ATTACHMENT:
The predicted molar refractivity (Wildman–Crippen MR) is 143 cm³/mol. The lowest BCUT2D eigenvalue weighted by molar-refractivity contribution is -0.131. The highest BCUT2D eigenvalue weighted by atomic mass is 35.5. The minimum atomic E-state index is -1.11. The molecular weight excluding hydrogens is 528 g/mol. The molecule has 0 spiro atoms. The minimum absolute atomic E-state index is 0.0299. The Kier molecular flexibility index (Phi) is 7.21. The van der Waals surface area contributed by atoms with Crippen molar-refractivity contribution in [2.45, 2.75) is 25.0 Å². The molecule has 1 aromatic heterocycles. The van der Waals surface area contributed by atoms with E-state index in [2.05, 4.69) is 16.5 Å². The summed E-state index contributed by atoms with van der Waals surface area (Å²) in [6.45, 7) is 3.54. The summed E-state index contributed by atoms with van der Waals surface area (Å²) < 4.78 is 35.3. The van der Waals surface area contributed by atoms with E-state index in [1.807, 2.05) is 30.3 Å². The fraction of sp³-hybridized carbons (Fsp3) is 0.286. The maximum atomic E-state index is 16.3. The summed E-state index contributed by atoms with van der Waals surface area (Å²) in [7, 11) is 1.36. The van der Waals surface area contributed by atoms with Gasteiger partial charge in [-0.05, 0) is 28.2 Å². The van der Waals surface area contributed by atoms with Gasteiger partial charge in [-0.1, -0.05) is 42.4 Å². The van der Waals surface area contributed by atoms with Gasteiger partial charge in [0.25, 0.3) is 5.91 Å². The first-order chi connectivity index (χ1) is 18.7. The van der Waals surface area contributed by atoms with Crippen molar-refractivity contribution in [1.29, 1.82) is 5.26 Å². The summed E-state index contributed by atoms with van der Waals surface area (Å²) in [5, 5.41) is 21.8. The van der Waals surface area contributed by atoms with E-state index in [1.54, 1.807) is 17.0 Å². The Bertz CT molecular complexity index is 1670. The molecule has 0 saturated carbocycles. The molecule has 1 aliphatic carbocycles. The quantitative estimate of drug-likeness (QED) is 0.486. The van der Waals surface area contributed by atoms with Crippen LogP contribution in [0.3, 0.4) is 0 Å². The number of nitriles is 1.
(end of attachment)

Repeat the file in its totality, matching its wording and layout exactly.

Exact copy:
The predicted molar refractivity (Wildman–Crippen MR) is 143 cm³/mol. The lowest BCUT2D eigenvalue weighted by molar-refractivity contribution is -0.131. The highest BCUT2D eigenvalue weighted by atomic mass is 35.5. The minimum atomic E-state index is -1.11. The molecular weight excluding hydrogens is 528 g/mol. The molecule has 0 spiro atoms. The minimum absolute atomic E-state index is 0.0299. The Kier molecular flexibility index (Phi) is 7.21. The van der Waals surface area contributed by atoms with Crippen molar-refractivity contribution in [2.45, 2.75) is 25.0 Å². The molecule has 1 aromatic heterocycles. The van der Waals surface area contributed by atoms with E-state index in [2.05, 4.69) is 16.5 Å². The summed E-state index contributed by atoms with van der Waals surface area (Å²) in [6.45, 7) is 3.54. The summed E-state index contributed by atoms with van der Waals surface area (Å²) < 4.78 is 35.3. The van der Waals surface area contributed by atoms with E-state index in [1.807, 2.05) is 30.3 Å². The fraction of sp³-hybridized carbons (Fsp3) is 0.286. The maximum atomic E-state index is 16.3. The summed E-state index contributed by atoms with van der Waals surface area (Å²) in [7, 11) is 1.36. The van der Waals surface area contributed by atoms with Gasteiger partial charge in [-0.05, 0) is 28.2 Å². The van der Waals surface area contributed by atoms with Gasteiger partial charge in [-0.1, -0.05) is 42.4 Å². The van der Waals surface area contributed by atoms with Gasteiger partial charge in [0.25, 0.3) is 5.91 Å². The first-order chi connectivity index (χ1) is 18.7. The van der Waals surface area contributed by atoms with Crippen molar-refractivity contribution in [1.29, 1.82) is 5.26 Å². The summed E-state index contributed by atoms with van der Waals surface area (Å²) in [5, 5.41) is 21.8. The van der Waals surface area contributed by atoms with E-state index in [1.54, 1.807) is 17.0 Å². The Bertz CT molecular complexity index is 1670. The molecule has 0 saturated carbocycles. The molecule has 1 aliphatic carbocycles. The quantitative estimate of drug-likeness (QED) is 0.486. The van der Waals surface area contributed by atoms with Crippen LogP contribution in [0.3, 0.4) is 0 Å². The number of nitriles is 1.